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Telemedicine Adoption during the COVID-19 Pandemic: Gaps and Inequalities. Appl Clin Inform 2021 Aug;12(4):836-844

Date

09/09/2021

Pubmed ID

34496419

Pubmed Central ID

PMC8426040

DOI

10.1055/s-0041-1733848

Scopus ID

2-s2.0-85114767728   19 Citations

Abstract

BACKGROUND: The telemedicine industry has been experiencing fast growth in recent years. The outbreak of coronavirus disease 2019 (COVID-19) further accelerated the deployment and utilization of telemedicine services. An analysis of the socioeconomic characteristics of telemedicine users to understand potential socioeconomic gaps and disparities is critical for improving the adoption of telemedicine services among patients.

OBJECTIVES: This study aims to measure the correlation of socioeconomic determinants with the use of telemedicine services in Milwaukee metropolitan area.

METHODS: Electronic health record review of patients using telemedicine services compared with those not using telemedicine services within an academic-community health system: patient demographics (e.g., age, gender, race, and ethnicity), insurance status, and socioeconomic determinants obtained through block-level census data in Milwaukee area. The telemedicine users were compared with all other patients using regression analysis. The telemedicine adoption rates were calculated across regional ZIP codes to analyze the geographic patterns of telemedicine adoption.

RESULTS: A total of 104,139 patients used telemedicine services during the study period. Patients who used video visits were younger (median age 48.12), more likely to be White (odds ratio [OR] 1.34; 95% confidence interval [CI], 1.31-1.37), and have private insurance (OR 1.43; CI, 1.41-1.46); patients who used telephone visits were older (median age 57.58), more likely to be Black (OR 1.31; CI 1.28-1.35), and have public insurance (OR 1.30; CI 1.27-1.32). In general, Latino and Asian populations were less likely to use telemedicine; women used more telemedicine services in general than men. In the multiple regression analysis of social determinant factors across 126 ZIP codes, college education (coefficient 1.41, p = 0.01) had a strong correlation to video telemedicine adoption rate.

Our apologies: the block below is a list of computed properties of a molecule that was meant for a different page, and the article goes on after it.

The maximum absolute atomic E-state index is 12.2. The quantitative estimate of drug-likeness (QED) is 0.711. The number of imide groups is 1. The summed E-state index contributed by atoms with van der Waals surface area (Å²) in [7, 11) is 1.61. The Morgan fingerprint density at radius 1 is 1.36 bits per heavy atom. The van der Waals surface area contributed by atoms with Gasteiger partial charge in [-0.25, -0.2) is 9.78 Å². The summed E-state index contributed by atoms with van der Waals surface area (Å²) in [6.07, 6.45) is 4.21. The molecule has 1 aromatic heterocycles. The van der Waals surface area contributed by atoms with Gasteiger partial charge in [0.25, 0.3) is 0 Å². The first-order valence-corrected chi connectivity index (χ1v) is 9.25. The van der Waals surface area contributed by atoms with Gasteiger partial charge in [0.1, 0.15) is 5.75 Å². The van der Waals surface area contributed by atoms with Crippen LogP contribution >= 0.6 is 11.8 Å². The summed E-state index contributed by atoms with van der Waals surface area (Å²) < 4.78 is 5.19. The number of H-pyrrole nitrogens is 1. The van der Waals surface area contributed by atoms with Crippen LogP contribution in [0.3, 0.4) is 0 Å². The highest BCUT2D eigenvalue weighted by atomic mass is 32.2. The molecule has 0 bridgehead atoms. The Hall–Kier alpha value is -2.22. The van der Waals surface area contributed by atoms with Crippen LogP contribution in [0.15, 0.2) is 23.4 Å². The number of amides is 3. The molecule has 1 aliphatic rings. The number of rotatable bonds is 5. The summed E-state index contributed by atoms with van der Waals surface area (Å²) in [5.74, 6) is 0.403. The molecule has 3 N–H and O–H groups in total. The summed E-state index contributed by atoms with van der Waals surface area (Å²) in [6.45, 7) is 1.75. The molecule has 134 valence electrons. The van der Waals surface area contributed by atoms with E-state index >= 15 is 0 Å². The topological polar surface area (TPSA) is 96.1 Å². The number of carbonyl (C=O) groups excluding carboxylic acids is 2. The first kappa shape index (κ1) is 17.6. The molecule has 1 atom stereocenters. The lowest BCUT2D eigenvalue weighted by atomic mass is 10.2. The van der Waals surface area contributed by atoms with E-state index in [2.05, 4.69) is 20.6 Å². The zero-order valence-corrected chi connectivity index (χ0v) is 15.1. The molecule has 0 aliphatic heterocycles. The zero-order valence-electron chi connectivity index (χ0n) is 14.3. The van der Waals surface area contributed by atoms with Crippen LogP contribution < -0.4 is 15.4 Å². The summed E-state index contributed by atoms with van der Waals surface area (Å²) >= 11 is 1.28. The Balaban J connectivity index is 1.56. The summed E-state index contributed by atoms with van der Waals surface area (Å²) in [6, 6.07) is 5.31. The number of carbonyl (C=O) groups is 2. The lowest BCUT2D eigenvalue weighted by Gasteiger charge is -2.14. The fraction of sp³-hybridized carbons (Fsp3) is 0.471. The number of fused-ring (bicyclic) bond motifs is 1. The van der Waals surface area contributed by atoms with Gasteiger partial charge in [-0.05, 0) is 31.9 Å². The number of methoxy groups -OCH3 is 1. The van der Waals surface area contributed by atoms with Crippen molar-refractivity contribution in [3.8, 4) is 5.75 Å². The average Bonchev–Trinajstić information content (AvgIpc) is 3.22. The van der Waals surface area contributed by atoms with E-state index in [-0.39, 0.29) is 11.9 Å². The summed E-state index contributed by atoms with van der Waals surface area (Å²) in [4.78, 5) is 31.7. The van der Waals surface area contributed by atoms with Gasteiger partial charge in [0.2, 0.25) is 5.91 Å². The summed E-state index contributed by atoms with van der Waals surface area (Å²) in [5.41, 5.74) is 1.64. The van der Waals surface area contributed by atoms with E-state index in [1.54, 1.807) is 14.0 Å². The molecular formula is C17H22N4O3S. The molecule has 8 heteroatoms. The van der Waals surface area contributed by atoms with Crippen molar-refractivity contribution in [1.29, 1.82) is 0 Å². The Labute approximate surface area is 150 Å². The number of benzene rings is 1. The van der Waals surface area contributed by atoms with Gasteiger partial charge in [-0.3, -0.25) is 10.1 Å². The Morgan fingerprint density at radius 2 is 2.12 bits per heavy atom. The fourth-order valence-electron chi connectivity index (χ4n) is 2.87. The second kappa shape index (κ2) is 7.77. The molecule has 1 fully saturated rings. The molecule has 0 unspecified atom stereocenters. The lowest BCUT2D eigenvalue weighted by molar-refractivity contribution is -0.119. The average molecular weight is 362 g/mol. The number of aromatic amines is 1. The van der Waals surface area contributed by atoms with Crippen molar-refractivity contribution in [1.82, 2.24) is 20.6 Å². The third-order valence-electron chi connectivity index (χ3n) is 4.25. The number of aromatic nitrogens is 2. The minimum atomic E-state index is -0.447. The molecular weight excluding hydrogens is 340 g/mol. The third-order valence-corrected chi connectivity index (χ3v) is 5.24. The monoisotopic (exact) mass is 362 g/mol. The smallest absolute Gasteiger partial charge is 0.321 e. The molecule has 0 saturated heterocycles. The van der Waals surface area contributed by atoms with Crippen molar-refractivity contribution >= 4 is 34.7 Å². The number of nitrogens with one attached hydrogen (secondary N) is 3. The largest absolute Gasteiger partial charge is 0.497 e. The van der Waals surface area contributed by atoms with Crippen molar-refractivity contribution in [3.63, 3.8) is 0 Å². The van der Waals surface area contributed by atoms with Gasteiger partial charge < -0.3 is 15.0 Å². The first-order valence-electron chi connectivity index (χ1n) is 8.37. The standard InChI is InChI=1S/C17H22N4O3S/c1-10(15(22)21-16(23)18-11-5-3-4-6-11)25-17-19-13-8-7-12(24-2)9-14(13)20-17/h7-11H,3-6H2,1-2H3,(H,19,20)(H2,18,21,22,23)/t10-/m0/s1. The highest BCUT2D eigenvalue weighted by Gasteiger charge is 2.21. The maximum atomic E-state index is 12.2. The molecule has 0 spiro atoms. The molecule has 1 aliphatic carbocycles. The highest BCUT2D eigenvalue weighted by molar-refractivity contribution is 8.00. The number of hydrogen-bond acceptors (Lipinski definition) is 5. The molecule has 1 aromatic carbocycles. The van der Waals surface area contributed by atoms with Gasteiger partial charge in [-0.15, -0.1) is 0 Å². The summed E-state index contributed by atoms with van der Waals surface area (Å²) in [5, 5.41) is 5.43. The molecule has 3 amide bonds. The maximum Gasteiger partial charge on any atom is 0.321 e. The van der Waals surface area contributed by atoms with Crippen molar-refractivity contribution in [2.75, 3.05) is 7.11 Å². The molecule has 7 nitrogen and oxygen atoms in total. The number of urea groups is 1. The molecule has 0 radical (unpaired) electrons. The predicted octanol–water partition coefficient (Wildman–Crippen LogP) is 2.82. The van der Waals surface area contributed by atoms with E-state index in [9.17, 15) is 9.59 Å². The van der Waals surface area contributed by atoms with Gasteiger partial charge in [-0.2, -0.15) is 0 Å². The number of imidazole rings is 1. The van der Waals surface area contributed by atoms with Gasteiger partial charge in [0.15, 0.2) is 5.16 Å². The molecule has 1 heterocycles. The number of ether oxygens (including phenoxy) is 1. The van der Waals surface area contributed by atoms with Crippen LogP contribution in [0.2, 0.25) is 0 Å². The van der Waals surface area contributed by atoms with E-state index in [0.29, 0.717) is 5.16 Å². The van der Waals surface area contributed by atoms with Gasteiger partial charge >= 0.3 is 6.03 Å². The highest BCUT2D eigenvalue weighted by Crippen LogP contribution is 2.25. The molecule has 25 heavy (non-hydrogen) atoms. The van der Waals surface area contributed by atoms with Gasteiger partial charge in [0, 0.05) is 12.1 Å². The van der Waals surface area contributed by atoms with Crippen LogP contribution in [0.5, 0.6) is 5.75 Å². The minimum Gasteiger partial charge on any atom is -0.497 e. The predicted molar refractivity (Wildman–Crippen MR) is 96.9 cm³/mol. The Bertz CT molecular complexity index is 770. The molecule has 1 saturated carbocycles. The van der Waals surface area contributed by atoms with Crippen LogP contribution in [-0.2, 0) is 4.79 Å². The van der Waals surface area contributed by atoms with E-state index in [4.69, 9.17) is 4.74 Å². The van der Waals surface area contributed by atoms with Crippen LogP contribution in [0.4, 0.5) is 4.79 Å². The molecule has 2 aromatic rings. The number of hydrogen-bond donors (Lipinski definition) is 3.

CONCLUSION: Adoption of telemedicine services was significantly impacted by the social determinant factors of health, such as income, education level, race, and insurance type. The study reveals the potential inequities and disparities in telemedicine adoption.

Author List

Luo J, Tong L, Crotty BH, Somai M, Taylor B, Osinski K, George B

Authors

Bradley H. Crotty MD Associate Professor in the Medicine department at Medical College of Wisconsin
Ben George MD Associate Professor in the Medicine department at Medical College of Wisconsin
Jake Luo Ph.D. Associate Professor; Director, Center for Biomedical Data and Language Processing (BioDLP) in the Health Informatics & Administration department at University of Wisconsin - Milwaukee
Melek Somai MD Assistant Professor in the Medicine department at Medical College of Wisconsin
Bradley W. Taylor Chief Research Informatics Officer in the Clinical and Translational Science Institute department at Medical College of Wisconsin




MESH terms used to index this publication - Major topics in bold

Electronic Health Records
Female
Humans
Male
Middle Aged
Pandemics
Telemedicine